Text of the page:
Students studying microeconomics as part of their agriculture and bioindustry courses relish the unconventional approach in The Economy
When the National Taiwan University’s Department of Agricultural Economics was looking to introduce the teaching of the principles of microeconomics to its first year students, Assistant Professor Dr Jimmy Shr chose CORE’s The Economy textbook over the more traditional textbooks on offer.
While he thought the more conventional textbooks that he himself had studied were “fantastic”, he felt that the CORE’s The Economy textbook would be much more suitable for students who needed to cover first year microeconomics as the basis for a course that would take them into a whole range of careers outside pure economics.
The course is taught as part of a degree in Bioindustry, Communication and Development which aims to help students to understand societal changes and agricultural transformation within a global outlook. Students are encouraged to contribute to the improvement of the quality of life and the economic development of society. Dr Shr says that as he was teaching within a non-economics department, he needed to find something that would fit with students who needed a broader understanding of economic concepts.
“It teaches economics an unconventional way, which I think is actually pretty suitable for students who are probably not going to be econ majors and who would not expect to sit down with a textbook and start with supply and demand,” he says.
Although he has only been teaching the course for a semester, he says that the students — many of whom have covered the basics of demand and supply, trade, and money at high school — appreciate the unconventional approach. Dr Shr says most are looking to use economics as a stepping stone towards careers in other social science fields.
As this academic year was the first one to introduce the use of The Economy into the microeconomics course at the Department of Agricultural Economics, it is not possible to make comparisons with previous students who took a traditional course. However, he says that the students value the CORE curriculum for the way that it addresses real-world questions.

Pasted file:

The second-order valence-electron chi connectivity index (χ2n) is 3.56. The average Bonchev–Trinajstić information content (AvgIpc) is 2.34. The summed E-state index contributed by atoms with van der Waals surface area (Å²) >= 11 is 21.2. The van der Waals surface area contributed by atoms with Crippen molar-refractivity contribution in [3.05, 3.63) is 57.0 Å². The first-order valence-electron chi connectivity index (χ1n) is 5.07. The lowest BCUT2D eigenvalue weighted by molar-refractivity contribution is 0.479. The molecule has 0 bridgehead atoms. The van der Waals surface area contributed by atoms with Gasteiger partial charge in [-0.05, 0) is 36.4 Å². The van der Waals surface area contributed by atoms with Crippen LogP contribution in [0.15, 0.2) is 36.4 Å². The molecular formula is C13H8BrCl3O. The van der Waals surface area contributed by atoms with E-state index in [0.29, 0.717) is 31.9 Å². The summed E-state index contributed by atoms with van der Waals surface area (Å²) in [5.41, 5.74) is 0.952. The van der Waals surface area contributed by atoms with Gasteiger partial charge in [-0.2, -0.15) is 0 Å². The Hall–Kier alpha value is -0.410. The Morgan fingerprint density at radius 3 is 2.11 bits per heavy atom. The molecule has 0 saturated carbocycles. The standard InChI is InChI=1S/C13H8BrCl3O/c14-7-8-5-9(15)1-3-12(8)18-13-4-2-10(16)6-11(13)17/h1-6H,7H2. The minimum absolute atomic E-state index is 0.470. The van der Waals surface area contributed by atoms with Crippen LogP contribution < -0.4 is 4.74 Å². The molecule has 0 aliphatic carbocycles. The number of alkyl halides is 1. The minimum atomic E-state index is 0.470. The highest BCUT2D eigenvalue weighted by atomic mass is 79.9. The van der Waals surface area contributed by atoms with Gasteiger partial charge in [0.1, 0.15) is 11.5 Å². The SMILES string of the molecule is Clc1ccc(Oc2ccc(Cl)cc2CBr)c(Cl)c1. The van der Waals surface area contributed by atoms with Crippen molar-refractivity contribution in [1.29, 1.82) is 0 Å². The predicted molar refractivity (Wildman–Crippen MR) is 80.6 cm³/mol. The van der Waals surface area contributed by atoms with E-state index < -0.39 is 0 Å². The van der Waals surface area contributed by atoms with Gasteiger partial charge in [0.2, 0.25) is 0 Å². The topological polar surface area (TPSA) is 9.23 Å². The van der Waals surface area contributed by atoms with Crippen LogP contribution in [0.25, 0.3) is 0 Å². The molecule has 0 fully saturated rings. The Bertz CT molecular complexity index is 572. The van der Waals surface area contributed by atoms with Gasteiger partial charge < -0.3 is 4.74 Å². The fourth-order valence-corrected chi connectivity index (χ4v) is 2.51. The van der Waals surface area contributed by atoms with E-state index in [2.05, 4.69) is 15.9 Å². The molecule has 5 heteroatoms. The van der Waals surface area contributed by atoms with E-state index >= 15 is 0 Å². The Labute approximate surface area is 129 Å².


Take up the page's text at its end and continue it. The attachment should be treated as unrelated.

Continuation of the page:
Both Dr Shr and his students like that The Economy begins with big questions such as climate change and income inequality which fit with the interests of the students, many of whom will major in subjects such as sociology and communications. As an environmental economist, he says he personally welcomes the fact that The Economy starts with the concept of climate change. “I think yeah that’s pretty unique and special and also fits pretty well with my expertise,” he says.
As well as being free for students using the e-book, many value the interactive elements in the book such as the graphs, quizzes, and links to outside background reading materials.
Dr Shr highlights the way that students can see how the diagrams in The Economy change within different economic scenarios, rather than having to rely solely on the information given in lectures. “I think the interactive part is definitely very useful and also the integration with other resources on the internet.”
Published on 15 September 2021